Is your Subaru Check Engine Light on? Learn what Subaru Check Engine Light (CEL) means, common problems, and how to read engine codes yourself by following the procedures below.
What does the Subaru check engine light mean?
When a Subaru On-Board Diagnostic (OBD) detects a problem with the engine, emission system, or transmission, it triggers the check engine light. The OBD system then stores a fault code (also known as Diagnostic Trouble Code or DTC) in the memory, which you can retrieve with an OBD-II scanner.
A flashing Cruise Control or Vehicle Dynamics Control light sometimes accompanies the Subaru check engine light. It doesn’t mean that there is a problem with these systems. It simply means that they are disabled due to the engine problem.
When you notice the check engine light is on, the first thing to do is to observe if there are any other symptoms, such as:
- Rough running
- Engine misfires or juddering
- Engine shakes
- Lack of power
- Engine Overheats
- Oil light on
- Poor throttle response
- Unusual sounds
- Smoke from the exhaust
- Subaru struggles to start.
If your Subaru has any of these symptoms, it indicates that it is not running as it should. Start looking for a place to pull over and turn the engine off safely to prevent additional damage.
Many problems can cause the Subaru to illuminate the check engine light. It can be as simple as a loose fuel tank cap to a clogged catalytic converter. Common causes that trigger Subaru check engine lights are:
- Loose gas cap – no performance symptoms. Code P0457. Tighten or replace the gas cap.
- Mass airflow sensor – cruise control may also flash, plus you may notice engine misfire.
- Faulty spark plugs – engine shakes and may also overheat.
- Oxygen sensor – reduced fuel economy.
- Catalytic converter – difficult to accelerate uphill.
- Weak battery – car struggles to start.
- Thermostat – engine overheats or takes too long to warm up.
- Oil level low – prolonged oil changes, oil light, may also come on.
How to Diagnose Subaru Check Engine Light?
Read the fault codes to find out why the check engine light stays. Use an OBD-II Scanner to read the fault codes.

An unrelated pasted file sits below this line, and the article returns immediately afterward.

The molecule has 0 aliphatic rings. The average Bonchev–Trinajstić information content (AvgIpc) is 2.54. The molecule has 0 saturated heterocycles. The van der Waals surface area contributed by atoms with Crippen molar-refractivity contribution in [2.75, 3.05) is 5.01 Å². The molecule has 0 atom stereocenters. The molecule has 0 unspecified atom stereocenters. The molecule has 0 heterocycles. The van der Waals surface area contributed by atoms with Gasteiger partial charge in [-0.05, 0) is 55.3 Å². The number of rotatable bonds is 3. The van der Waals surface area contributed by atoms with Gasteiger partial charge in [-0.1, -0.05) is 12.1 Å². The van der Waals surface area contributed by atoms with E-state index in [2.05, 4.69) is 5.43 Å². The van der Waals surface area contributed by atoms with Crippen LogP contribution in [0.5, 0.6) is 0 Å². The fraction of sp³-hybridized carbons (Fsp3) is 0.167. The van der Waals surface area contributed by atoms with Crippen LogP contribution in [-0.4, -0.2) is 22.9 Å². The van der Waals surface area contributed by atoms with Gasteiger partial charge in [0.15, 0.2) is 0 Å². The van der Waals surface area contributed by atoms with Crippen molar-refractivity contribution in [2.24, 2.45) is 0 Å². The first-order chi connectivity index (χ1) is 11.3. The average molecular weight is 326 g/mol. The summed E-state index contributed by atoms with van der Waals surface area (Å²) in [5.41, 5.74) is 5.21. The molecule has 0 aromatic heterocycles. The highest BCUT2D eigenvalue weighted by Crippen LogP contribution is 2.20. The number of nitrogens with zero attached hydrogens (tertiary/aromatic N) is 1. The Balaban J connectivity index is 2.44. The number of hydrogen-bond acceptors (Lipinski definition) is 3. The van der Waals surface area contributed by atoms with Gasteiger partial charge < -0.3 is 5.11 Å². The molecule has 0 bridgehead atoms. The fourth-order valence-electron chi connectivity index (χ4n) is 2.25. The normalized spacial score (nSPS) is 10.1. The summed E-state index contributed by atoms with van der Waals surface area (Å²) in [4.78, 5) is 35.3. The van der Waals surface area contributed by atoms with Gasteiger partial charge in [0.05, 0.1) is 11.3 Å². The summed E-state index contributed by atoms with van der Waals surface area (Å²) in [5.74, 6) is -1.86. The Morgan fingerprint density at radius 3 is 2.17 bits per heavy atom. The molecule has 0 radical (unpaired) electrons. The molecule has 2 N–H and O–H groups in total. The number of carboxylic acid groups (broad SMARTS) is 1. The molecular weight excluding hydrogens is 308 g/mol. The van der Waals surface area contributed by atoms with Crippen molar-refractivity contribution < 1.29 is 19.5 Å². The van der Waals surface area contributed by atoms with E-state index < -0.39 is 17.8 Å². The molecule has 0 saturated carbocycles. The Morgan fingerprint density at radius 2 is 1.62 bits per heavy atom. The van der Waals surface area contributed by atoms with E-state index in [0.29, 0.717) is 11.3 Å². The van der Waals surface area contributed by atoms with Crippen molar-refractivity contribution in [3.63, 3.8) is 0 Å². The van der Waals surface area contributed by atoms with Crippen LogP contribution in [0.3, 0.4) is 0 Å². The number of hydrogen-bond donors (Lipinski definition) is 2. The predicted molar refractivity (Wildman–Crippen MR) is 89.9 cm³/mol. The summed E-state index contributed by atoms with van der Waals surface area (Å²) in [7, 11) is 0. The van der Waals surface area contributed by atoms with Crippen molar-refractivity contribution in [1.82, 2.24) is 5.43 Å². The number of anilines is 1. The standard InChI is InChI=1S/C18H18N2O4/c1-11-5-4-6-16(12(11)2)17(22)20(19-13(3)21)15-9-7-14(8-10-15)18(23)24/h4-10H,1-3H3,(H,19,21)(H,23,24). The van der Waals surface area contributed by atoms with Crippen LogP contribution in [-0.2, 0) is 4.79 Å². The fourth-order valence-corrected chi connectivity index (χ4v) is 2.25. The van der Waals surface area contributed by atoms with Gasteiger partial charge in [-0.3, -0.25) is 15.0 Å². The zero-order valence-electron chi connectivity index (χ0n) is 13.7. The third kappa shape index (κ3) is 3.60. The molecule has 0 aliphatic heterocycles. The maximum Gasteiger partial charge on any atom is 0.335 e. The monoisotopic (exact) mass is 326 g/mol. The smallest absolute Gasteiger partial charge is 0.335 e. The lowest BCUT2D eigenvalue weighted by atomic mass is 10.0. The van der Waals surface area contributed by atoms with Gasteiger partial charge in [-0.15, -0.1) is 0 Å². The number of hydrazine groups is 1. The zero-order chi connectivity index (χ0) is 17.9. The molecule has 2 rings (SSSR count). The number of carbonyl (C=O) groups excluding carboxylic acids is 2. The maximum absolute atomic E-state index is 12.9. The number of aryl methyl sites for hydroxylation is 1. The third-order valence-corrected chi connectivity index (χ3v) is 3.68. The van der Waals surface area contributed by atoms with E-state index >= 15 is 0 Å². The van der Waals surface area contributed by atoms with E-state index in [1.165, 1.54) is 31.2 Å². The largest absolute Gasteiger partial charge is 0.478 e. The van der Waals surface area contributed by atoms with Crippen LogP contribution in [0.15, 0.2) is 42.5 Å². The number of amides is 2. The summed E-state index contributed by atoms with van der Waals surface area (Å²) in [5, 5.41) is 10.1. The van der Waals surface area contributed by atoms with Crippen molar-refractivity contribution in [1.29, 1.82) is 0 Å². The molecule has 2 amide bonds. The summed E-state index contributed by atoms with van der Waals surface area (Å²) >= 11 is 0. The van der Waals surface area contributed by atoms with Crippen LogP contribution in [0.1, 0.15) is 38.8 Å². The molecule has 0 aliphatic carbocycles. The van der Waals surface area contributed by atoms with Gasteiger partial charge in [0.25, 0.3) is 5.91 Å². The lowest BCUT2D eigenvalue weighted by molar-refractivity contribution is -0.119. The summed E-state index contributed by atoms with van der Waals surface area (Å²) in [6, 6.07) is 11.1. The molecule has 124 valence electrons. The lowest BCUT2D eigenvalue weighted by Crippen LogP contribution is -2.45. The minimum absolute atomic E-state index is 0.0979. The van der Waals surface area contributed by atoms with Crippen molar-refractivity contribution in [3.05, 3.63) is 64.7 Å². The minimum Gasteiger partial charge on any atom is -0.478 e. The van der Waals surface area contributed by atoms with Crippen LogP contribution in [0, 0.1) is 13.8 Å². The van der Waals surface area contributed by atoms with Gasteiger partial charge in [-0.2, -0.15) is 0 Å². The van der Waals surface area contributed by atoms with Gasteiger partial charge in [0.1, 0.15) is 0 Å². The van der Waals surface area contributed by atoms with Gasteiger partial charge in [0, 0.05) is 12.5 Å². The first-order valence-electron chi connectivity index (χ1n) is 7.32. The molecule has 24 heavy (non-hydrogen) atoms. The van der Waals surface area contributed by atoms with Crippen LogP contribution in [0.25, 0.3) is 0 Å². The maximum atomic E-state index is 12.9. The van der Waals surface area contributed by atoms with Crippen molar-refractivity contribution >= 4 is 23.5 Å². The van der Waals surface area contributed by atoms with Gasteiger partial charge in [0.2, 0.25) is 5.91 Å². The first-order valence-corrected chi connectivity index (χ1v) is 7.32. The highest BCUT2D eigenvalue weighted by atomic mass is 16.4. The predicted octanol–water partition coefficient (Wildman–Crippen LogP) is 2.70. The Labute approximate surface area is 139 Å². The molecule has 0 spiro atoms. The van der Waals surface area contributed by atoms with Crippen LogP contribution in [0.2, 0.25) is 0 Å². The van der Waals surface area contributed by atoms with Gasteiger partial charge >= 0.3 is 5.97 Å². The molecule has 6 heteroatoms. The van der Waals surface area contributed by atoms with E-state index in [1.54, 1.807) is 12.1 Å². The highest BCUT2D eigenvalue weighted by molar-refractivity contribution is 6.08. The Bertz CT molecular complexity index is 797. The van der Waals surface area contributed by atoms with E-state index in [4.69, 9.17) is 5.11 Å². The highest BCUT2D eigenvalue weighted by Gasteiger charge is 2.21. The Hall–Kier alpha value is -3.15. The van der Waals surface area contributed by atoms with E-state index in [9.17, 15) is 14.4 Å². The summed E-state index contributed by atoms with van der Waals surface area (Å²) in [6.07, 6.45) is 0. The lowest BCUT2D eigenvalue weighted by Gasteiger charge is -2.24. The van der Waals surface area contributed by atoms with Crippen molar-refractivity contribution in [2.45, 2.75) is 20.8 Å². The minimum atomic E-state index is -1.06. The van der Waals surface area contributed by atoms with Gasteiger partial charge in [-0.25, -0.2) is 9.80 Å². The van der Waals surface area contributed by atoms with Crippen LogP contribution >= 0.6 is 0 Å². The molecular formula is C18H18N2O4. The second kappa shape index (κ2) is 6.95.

- Plugin your scanner under the OBD-II port on the dashboard (above the brake pedal).
- Turn on the ignition but do not start the engine.
- Allow your scanner to communicate with the On-Board Diagnostic system.
- Select READ CODES on your scanner to retrieve stored codes.
The code may not be enough to pinpoint the cause. Do not replace parts based on the code alone.
Common Codes That Trigger Subaru CEL
The following problems primarily affect Subaru vehicles such as Forester, Impreza, Outback, Ascent, Legacy, WRX, and Crosstrek.
- P0026 and P0028 – on engines with Variable Valve Lift (VVL) system, this code is usually caused by a faulty VVL pressure switch. You have one on each cylinder head. This code is generally accompanied by rough idle. Remember that low or sludged oil levels can also trigger this code.
- P1443 – this code will indicate a faulty EVAP control solenoid. In most cases, you will experience fuel-up cut-offs while refilling. Replacing the defective solenoid is the usual cure.
- P2096 and P2098 – this will indicate that your engine is running lean. It can be caused by a faulty downstream 02 sensor, worn-out catalytic converter, or an exhaust leak. Dirty MAF sensors, intake leaks, or low fuel pressure can trigger this code. But in that case, you would experience driveability issues, such as rough idle or lack of power.
- P0171 – also indicates a lean running engine. However, this code will have nothing to do with the exhaust. The most common problem is an intake manifold gasket. It could also be a dirty fuel injector, weak fuel pressure regulator, faulty MAF, or bad upstream 02 sensors.
- P0172 – is similar to the above but indicates a lean running engine. The difference is that dirty air filters or leaking fuel injectors are additional possible causes.
- P0031 and P0032 – this code means that the upstream 02 sensor heater element is not working. A faulty heater circuit can cause damage to wiring or a blown fuse, usually located under the dash. You will not have any symptoms other than the check engine light.
- P0420 code is a common Subaru problem as well. It simply tells you that the catalytic converter is operating below efficiency. The problem could be the catalytic converter itself, but it can also be an oxygen sensor, a vacuum leak, etc. Get an opinion of an experienced Subaru mechanic before you start replacing parts.
- P0300 P0301 P0302 P0302 P303 P0304 these are engine misfire codes. A faulty spark plug often causes it, but a bad MAF can also cause it, blown head gasket, clogged catalytic converter, spark plug wires, etc.
Many newer Subarus might have a check engine light and a cruise light flashing after a battery change. In most cases, this is caused by a blown fuse in the engine compartment fuse box.